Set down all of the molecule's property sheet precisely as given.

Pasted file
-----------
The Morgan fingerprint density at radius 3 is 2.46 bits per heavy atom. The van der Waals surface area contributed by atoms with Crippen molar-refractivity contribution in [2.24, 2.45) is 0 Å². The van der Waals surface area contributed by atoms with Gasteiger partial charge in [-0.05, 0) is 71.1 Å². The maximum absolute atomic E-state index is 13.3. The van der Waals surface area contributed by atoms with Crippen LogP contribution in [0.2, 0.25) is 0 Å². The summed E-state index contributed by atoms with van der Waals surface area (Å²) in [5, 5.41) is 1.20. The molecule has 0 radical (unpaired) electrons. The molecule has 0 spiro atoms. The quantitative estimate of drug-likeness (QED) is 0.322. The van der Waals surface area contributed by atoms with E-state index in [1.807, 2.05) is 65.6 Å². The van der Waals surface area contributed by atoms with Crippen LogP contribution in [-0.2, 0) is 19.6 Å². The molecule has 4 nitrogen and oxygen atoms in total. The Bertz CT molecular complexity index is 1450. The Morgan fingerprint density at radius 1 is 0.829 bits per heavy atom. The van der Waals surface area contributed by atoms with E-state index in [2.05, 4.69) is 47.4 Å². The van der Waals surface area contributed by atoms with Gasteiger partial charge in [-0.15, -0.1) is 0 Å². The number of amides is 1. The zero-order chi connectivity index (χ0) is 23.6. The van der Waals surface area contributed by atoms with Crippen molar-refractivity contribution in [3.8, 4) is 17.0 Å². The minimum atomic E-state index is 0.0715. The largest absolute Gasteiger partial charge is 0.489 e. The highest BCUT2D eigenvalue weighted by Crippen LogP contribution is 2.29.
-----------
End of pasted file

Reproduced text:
The Morgan fingerprint density at radius 3 is 2.46 bits per heavy atom. The van der Waals surface area contributed by atoms with Crippen molar-refractivity contribution in [2.24, 2.45) is 0 Å². The van der Waals surface area contributed by atoms with Gasteiger partial charge in [-0.05, 0) is 71.1 Å². The maximum absolute atomic E-state index is 13.3. The van der Waals surface area contributed by atoms with Crippen LogP contribution in [0.2, 0.25) is 0 Å². The summed E-state index contributed by atoms with van der Waals surface area (Å²) in [5, 5.41) is 1.20. The molecule has 0 radical (unpaired) electrons. The molecule has 0 spiro atoms. The quantitative estimate of drug-likeness (QED) is 0.322. The van der Waals surface area contributed by atoms with E-state index in [1.807, 2.05) is 65.6 Å². The van der Waals surface area contributed by atoms with Crippen LogP contribution in [-0.2, 0) is 19.6 Å². The molecule has 4 nitrogen and oxygen atoms in total. The Bertz CT molecular complexity index is 1450. The Morgan fingerprint density at radius 1 is 0.829 bits per heavy atom. The van der Waals surface area contributed by atoms with E-state index in [2.05, 4.69) is 47.4 Å². The van der Waals surface area contributed by atoms with Gasteiger partial charge in [-0.15, -0.1) is 0 Å². The number of amides is 1. The zero-order chi connectivity index (χ0) is 23.6. The van der Waals surface area contributed by atoms with Crippen molar-refractivity contribution in [3.8, 4) is 17.0 Å². The minimum atomic E-state index is 0.0715. The largest absolute Gasteiger partial charge is 0.489 e. The highest BCUT2D eigenvalue weighted by Crippen LogP contribution is 2.29.